16. Le Gallo, M.; Bell, D.W. The emerging genomic landscape of endometrial cancer. Clin. Chem. 2014, 60, 98–110. [Google Scholar] [CrossRef] [PubMed]
  17. Ying, T.H.; Tseng, C.J.; Tsai, S.J.; Hsieh, S.C.; Lee, H.Z.; Hsieh, Y.H.; Bau, D.-T. Association of p53 and CDKN1A genotypes with endometriosis. Anticancer Res. 2011, 31, 4301–4306. [Google Scholar] [PubMed]
  18. Roh, J.W.; Kim, J.W.; Park, N.H.; Song, Y.S.; Park, I.A.; Park, S.Y.; Kang, S.B.; Lee, H.P. p53 and p21 genetic polymorphisms and susceptibility to endometrial cancer. Gynecol. Oncol. 2004, 93, 499–505. [Google Scholar] [CrossRef] [PubMed]
  19. Cai, H.; Xiang, Y.B.; Qu, S.; Long, J.; Cai, Q.; Gao, J.; Zheng, W.; Shu, X.O. Association of genetic polymorphisms in cell-cycle control genes and susceptibility to endometrial cancer among Chinese women. Am. J. Epidemiol. 2011, 173, 1263–1271. [Google Scholar] [CrossRef] [PubMed]
  20. Janku, F.; Lee, J.J.; Tsimberidou, A.M.; Hong, D.S.; Naing, A.; Falchook, G.S.; Fu, S.; Luthra, R.; Garrido-Laguna, I.; Kurzrock, R. PIK3CA mutations frequently coexist with RAS and BRAF mutations in patients with advanced cancers. PLoS ONE 2011, 6, e22769. [Google Scholar] [CrossRef] [PubMed]
  21. Ye, W.; Xue, J.; Zhang, Q.; Li, F.; Zhang, W.; Chen, H.; Huang, Y.; Zheng, F. MiR-449a functions as a tumor suppressor in endometrial cancer by targeting CDC25A. Oncol Rep. 2014, 32, 1193–1199. [Google Scholar] [CrossRef] [PubMed]
  22. Meng, F.; Henson, R.; Lang, M.; Wehbe, H.; Maheshwari, S.; Mendell, J.T.; Jiang, J.; Schmittgen, T.D.; Patel, T. Involvement of human micro-RNA in growth and response to chemotherapy in human cholangiocarcinoma cell lines. Gastroenterology 2006, 130, 2113–2129. [Google Scholar] [CrossRef] [PubMed]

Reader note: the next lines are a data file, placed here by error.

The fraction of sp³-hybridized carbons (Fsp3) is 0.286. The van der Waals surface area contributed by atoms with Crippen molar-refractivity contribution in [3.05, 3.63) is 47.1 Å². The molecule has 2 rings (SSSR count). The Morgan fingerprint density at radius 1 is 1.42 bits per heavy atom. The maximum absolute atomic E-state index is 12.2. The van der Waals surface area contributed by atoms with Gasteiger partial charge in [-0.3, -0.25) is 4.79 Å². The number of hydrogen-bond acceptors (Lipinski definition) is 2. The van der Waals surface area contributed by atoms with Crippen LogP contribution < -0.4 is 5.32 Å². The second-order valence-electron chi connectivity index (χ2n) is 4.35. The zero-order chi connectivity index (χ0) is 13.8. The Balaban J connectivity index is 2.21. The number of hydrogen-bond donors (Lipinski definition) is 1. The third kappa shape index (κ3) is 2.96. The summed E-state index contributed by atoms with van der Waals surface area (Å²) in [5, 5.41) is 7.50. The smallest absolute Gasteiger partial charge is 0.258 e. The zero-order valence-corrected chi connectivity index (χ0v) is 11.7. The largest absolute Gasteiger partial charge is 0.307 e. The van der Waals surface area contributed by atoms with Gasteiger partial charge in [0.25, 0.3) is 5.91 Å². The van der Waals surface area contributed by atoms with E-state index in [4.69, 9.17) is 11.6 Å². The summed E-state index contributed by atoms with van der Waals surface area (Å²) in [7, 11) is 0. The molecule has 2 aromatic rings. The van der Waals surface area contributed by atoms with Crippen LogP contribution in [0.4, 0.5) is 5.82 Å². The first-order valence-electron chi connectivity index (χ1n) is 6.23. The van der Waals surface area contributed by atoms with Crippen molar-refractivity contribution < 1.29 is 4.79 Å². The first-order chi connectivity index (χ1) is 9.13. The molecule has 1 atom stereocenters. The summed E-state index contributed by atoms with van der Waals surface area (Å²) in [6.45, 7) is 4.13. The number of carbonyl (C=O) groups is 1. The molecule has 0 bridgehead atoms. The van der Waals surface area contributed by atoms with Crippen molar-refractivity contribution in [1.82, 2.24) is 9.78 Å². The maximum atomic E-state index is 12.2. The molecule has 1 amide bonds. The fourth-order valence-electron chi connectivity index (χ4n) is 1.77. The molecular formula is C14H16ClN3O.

23. Nahum, A.; Hirsch, K.; Danilenko, M.; Watts, C.K.; Prall, O.W.; Levy, J.; Sharoni, Y. Lycopene inhibition of cell cycle progression in breast and endometrial cancer cells is associated with reduction in cyclin D levels and retention of p27(Kip1) in the cyclin E-cdk2 complexes. Oncogene 2001, 20, 3428–3436. [Google Scholar]
  24. Pavlides, S.C.; Huang, K.T.; Reid, D.A.; Wu, L.; Blank, S.V.; Mittal, K.; Guo, L.; Rothenberg, E.; Rueda, B.; Cardozo, T.; et al. Inhibitors of SCF-Skp2/Cks1 E3 ligase block estrogen-induced growth stimulation and degradation of nuclear p27kip1: Therapeutic potential for endometrial cancer. Endocrinology 2013, 154, 4030–4045. [Google Scholar] [CrossRef] [PubMed]
  25. Huang, K.T.; Pavlides, S.C.; Lecanda, J.; Blank, S.V.; Mittal, K.R.; Gold, L.I. Estrogen and progesterone regulate p27kip1 levels via the ubiquitin-proteasome system: pathogenic and therapeutic implications for endometrial cancer. PLoS ONE 2012, 7, e46072. [Google Scholar] [CrossRef] [PubMed]
  26. Bitelman, C.; Sarfstein, R.; Sarig, M.; Attias-Geva, Z.; Fishman, A.; Werner, H.; Bruchim, I. IGF1R-directed targeted therapy enhances the cytotoxic effect of chemotherapy in endometrial cancer. Cancer Lett. 2013, 335, 153–159. [Google Scholar] [CrossRef] [PubMed]